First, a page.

How to be a versatile leader

chameleon

What are leaders required to do? We could argue that it depends on the circumstances but most people would probably agree that leaders are required to get results.

And what are the activities leaders engage in to get those results? When I talk to leaders I divide the key activities into three categories. Leaders need to:

  • Articulate their vision – identify a compelling goal and have a well thought out strategy to achieve the goal. (Strategise)
  • Communicate their vision – raise awareness and understanding with all stakeholders. And this means communicating regularly and consistently. (Communicate and engage)
  • Achieve their vision – plan, implement, recruit and develop others, manage performance, monitor and review. (Plan and Manage)

But the really difficult question is HOW can leaders do all those things? These activities require quite different styles of leadership. Setting and communicating your vision involves creativity, the ability to give clear direction, compelling others to follow your dream. Communicating and engaging with others requires good listening skills and the ability to bring people together, creating harmony and encouraging collaboration. And when implementing their strategy, leaders have to give attention to developing their people as well as managing performance which often involves taking tough and unpopular decisions. Is it really possible for one leader to do all of these things?

According to Daniel Goleman (“Leadership that gets results”, Harvard Business Review,2000) truly effective leaders are those who are capable of adapting their leadership style when necessary. Successful leaders are versatile in their approach and have a number of different styles in their repertoire. Not only that, they have sufficient empathy and emotional intelligence to understand what style to use in which situation. Goleman argues that aspiring leaders can acquire this versatility by taking the following steps:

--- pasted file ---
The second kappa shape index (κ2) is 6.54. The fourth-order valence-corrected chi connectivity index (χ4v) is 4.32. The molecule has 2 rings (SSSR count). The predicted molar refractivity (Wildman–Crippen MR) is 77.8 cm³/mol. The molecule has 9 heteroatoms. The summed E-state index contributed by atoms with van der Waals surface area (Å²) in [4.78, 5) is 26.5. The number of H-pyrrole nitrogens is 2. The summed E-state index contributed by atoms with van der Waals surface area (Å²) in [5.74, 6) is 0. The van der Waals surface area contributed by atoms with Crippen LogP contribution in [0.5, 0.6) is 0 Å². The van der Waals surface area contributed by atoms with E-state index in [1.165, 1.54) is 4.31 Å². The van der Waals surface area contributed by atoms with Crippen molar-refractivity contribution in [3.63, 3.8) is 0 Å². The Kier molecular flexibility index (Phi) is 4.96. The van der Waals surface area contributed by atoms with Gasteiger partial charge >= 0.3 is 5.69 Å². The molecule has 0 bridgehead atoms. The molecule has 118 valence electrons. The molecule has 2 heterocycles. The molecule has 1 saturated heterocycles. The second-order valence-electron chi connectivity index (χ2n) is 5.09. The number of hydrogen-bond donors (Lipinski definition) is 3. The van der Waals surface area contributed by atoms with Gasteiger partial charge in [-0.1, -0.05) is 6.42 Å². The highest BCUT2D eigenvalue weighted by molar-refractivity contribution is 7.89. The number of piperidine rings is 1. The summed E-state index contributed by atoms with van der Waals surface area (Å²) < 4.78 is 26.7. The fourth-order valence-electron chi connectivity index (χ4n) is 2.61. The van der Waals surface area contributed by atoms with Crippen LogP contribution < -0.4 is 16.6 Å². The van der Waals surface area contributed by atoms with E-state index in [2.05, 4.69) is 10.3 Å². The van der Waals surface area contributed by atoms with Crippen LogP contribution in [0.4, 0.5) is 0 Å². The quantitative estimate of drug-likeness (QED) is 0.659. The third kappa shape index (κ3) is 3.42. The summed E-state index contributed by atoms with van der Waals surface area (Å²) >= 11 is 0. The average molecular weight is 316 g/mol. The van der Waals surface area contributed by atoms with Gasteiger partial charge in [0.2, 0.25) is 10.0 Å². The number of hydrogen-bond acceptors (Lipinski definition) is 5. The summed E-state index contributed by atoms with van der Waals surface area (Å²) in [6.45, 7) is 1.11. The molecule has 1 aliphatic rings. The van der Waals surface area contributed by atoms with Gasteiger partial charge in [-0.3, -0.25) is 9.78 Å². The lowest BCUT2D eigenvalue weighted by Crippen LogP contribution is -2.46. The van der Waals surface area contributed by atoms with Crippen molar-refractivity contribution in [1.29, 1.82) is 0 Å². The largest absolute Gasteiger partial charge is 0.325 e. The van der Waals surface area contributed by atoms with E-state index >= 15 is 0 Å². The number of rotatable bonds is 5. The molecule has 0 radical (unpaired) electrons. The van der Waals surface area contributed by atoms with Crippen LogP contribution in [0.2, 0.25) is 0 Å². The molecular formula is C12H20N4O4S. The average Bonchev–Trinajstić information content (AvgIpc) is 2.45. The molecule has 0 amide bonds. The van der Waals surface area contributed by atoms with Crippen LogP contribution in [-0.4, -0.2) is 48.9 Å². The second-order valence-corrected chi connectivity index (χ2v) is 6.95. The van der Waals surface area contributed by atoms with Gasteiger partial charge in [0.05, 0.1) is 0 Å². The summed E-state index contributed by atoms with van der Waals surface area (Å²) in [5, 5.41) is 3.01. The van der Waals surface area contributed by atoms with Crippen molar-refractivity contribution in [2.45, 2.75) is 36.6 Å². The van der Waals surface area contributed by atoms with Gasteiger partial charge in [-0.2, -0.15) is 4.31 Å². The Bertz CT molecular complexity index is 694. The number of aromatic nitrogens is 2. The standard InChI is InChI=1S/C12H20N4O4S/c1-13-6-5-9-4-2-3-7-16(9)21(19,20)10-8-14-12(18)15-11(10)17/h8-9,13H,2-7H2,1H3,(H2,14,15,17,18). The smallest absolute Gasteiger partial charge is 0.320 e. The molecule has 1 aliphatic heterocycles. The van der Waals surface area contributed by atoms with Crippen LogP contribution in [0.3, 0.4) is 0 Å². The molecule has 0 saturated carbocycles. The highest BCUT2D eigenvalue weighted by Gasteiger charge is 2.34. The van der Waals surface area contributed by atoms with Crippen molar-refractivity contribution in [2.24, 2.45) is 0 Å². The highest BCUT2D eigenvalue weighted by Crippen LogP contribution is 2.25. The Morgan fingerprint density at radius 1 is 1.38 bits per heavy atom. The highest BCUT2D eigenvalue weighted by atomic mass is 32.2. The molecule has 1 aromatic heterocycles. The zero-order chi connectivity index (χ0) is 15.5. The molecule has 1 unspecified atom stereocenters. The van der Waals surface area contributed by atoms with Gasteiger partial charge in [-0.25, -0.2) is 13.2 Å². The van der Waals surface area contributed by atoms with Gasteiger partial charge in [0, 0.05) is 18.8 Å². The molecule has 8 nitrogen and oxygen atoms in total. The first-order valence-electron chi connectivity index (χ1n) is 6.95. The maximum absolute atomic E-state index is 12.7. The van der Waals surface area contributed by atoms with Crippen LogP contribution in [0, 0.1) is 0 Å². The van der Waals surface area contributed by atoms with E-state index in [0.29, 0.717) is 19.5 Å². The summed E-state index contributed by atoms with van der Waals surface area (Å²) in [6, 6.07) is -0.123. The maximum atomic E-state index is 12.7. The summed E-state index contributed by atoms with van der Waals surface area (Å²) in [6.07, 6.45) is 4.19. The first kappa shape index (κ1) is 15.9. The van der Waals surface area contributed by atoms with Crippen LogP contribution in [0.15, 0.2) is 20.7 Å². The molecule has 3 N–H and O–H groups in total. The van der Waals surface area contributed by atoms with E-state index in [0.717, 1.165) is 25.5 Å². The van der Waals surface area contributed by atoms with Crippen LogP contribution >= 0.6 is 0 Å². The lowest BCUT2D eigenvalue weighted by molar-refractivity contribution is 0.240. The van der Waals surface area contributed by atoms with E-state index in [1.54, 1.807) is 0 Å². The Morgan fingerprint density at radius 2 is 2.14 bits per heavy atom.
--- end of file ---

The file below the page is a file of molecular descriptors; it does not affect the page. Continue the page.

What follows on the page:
–    Have a personal vision of the sort of leader you aspire to be. Visualise your ‘ideal self’ as a leader. Many people struggle with the idea of having a personal vision but we know that, without a vision, it is difficult to find the motivation to change and to work out a plan for improvement.

–   Carry out an inventory of what skills, attributes and qualities you already have at your disposal (these are your strengths) and work out where the gaps are between your self now and your ideal self. This requires a high level of self awareness. Think about where you can get good information (feedback from others, psychometric tests, coaching perhaps) to ensure that you have a clear picture of your real self.

–    Draw up a ‘personal plan for development’ that helps you to build on your strengths and addresses the gaps between your self now and your ideal self.

–    Practice. The only way to achieve versatility and develop new styles of leadership is to practice different behaviours. Challenge yourself to try out new approaches, resisting the temptation to rely on your default style. We are talking about changing habits here and that takes a lot of practice over time. Sufficient practice will mean that eventually the leadership style you aspire to will become natural – a new habit.

-    Build trusting relationships. While you are following your plan for development you will need people to talk to, to share your successes and setbacks with, to spur you on and to give you feedback. Find people who you trust and respect and tell them what you are trying to achieve. Check in with these people regularly.
Being a versatile leader is not easy. But there is no longer ‘one right way’ to lead. What is needed is the ability to understand people and situations and to adopt different leadership styles in response. In other words, successful leaders do the right things at the right time in the right way with the right person.

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